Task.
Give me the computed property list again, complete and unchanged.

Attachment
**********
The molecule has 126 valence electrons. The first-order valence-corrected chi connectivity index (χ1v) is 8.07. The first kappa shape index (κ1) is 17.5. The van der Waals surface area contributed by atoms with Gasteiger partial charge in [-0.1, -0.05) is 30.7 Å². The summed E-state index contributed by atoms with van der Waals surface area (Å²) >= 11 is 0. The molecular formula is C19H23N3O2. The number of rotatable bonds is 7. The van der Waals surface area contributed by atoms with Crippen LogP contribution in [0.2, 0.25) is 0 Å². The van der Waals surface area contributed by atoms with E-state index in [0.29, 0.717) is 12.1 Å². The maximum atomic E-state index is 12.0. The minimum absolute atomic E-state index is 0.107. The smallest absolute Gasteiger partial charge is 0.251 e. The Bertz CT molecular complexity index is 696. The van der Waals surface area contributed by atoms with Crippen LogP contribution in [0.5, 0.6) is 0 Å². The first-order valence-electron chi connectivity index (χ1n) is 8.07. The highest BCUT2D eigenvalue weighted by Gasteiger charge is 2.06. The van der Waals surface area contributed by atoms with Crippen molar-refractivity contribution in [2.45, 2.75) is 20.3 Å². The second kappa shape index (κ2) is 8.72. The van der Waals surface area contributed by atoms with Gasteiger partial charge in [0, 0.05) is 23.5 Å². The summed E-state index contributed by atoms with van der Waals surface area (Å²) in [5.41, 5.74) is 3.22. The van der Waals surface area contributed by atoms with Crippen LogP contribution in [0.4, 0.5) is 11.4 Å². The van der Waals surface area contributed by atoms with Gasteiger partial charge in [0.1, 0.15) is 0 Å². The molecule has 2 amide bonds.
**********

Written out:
The molecule has 126 valence electrons. The first-order valence-corrected chi connectivity index (χ1v) is 8.07. The first kappa shape index (κ1) is 17.5. The van der Waals surface area contributed by atoms with Gasteiger partial charge in [-0.1, -0.05) is 30.7 Å². The summed E-state index contributed by atoms with van der Waals surface area (Å²) >= 11 is 0. The molecular formula is C19H23N3O2. The number of rotatable bonds is 7. The van der Waals surface area contributed by atoms with Crippen LogP contribution in [0.2, 0.25) is 0 Å². The van der Waals surface area contributed by atoms with E-state index in [0.29, 0.717) is 12.1 Å². The maximum atomic E-state index is 12.0. The minimum absolute atomic E-state index is 0.107. The smallest absolute Gasteiger partial charge is 0.251 e. The Bertz CT molecular complexity index is 696. The van der Waals surface area contributed by atoms with Crippen LogP contribution in [0.5, 0.6) is 0 Å². The first-order valence-electron chi connectivity index (χ1n) is 8.07. The highest BCUT2D eigenvalue weighted by Gasteiger charge is 2.06. The van der Waals surface area contributed by atoms with Crippen molar-refractivity contribution in [2.45, 2.75) is 20.3 Å². The second kappa shape index (κ2) is 8.72. The van der Waals surface area contributed by atoms with Gasteiger partial charge in [0, 0.05) is 23.5 Å². The summed E-state index contributed by atoms with van der Waals surface area (Å²) in [5.41, 5.74) is 3.22. The van der Waals surface area contributed by atoms with Crippen LogP contribution in [0.4, 0.5) is 11.4 Å². The van der Waals surface area contributed by atoms with Gasteiger partial charge in [0.1, 0.15) is 0 Å². The molecule has 2 amide bonds.